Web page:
Though the parish is so small, it is full of interesting associations, chiefly of the last two centuries. Wits, actors, literary men, and artists, frequented its taverns and swarmed in its precincts. The contrast between its earlier days, when it was a quiet retreat where the monks slowly paced beneath the sheltering trees, and its later vicissitudes, when the eighteenth-century roisterers and gamesters made merry within its taverns, could hardly be more striking.

The great square called the Market was laid out by the Earl of Bedford in 1631; the Piazza ran along the north and east sides; the church and churchyard formed the west side; on the south was the wall of Bedford House, and by a small grove of trees in the middle stood a sundial. The place gradually grew as a market. In 1710 there were only a few sheds; in 1748 the sheds had become tenements, with upper rooms inhabited by bakers, cooks and retailers of gin.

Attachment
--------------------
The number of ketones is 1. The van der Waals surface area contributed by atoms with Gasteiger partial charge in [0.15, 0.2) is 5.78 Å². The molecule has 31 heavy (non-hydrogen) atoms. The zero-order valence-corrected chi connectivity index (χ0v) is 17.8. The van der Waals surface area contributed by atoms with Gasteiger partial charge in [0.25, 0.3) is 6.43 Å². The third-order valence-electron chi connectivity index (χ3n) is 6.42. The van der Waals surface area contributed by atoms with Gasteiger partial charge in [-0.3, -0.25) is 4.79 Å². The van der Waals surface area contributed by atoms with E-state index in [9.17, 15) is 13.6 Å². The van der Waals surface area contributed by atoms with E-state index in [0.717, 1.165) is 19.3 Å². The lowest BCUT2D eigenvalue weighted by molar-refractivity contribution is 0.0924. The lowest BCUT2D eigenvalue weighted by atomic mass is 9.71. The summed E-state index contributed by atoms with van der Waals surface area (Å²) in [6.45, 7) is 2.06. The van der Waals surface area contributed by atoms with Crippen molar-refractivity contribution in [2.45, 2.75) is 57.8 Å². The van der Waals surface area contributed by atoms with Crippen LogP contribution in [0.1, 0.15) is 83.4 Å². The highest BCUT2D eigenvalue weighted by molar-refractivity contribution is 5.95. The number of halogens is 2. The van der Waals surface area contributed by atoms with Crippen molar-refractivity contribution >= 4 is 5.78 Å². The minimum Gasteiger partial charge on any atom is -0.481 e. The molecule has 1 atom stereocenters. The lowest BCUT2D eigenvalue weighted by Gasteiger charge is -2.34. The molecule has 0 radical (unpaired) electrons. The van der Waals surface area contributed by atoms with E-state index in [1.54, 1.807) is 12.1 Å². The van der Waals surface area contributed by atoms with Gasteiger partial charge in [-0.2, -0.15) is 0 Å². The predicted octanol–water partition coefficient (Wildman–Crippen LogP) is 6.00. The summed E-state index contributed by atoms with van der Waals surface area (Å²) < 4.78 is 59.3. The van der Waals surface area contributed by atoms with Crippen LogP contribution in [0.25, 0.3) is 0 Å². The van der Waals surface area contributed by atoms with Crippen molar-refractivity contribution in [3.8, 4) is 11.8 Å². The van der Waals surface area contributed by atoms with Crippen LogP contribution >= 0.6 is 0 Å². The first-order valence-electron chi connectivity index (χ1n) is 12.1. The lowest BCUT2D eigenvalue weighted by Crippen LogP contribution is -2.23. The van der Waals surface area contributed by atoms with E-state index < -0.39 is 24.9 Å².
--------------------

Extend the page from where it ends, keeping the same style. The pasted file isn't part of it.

The square itself is redolent of memories. When first built it was one of the most fashionable parts of London, and the names of the occupiers were all titled or distinguished. We read among them those of the Bishop of Durham, Duke of Richmond, Earl of Oxford, Marquis of Winchester, Sir Godfrey Kneller, and the Earl of Sussex. The arcade, or Piazza, as it was called, was a fashionable lounging-place, and many foundling children were called Piazza in its honour. One of the scenes in Otway's "Soldier of Fortune" is laid here, and also one in Wycherley's "Country Wife." Sir Peter Lely had a house in the square, and this house was successively occupied by Sir Godfrey Kneller and Sir James Thornhill (Timbs). Coffee-houses and taverns abounded in and about the square. Of these the most famous were Will's, Button's and Tom's, well known by the references to them in contemporary literature. The first of these in point of time was "Will's," which stood at the north corner of Russell and Bow Streets (see p. 106).